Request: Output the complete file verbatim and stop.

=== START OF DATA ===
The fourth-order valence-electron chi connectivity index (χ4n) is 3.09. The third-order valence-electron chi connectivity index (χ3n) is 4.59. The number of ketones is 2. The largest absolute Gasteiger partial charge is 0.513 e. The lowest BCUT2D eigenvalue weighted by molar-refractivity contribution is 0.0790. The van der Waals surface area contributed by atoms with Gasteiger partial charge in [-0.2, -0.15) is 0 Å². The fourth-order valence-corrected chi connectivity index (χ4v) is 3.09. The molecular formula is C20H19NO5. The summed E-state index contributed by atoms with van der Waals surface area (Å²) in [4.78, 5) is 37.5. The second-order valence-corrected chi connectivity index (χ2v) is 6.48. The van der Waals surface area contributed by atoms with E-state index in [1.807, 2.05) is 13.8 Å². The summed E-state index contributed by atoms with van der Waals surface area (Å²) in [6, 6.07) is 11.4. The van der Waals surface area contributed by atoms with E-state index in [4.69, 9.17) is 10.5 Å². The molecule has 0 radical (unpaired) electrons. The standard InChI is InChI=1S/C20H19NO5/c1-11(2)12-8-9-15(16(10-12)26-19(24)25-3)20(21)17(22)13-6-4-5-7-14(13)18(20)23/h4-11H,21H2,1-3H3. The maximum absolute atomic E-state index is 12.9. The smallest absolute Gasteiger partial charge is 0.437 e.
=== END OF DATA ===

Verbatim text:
The fourth-order valence-electron chi connectivity index (χ4n) is 3.09. The third-order valence-electron chi connectivity index (χ3n) is 4.59. The number of ketones is 2. The largest absolute Gasteiger partial charge is 0.513 e. The lowest BCUT2D eigenvalue weighted by molar-refractivity contribution is 0.0790. The van der Waals surface area contributed by atoms with Gasteiger partial charge in [-0.2, -0.15) is 0 Å². The fourth-order valence-corrected chi connectivity index (χ4v) is 3.09. The molecular formula is C20H19NO5. The summed E-state index contributed by atoms with van der Waals surface area (Å²) in [4.78, 5) is 37.5. The second-order valence-corrected chi connectivity index (χ2v) is 6.48. The van der Waals surface area contributed by atoms with E-state index in [1.807, 2.05) is 13.8 Å². The summed E-state index contributed by atoms with van der Waals surface area (Å²) in [6, 6.07) is 11.4. The van der Waals surface area contributed by atoms with E-state index in [4.69, 9.17) is 10.5 Å². The molecule has 0 radical (unpaired) electrons. The standard InChI is InChI=1S/C20H19NO5/c1-11(2)12-8-9-15(16(10-12)26-19(24)25-3)20(21)17(22)13-6-4-5-7-14(13)18(20)23/h4-11H,21H2,1-3H3. The maximum absolute atomic E-state index is 12.9. The smallest absolute Gasteiger partial charge is 0.437 e.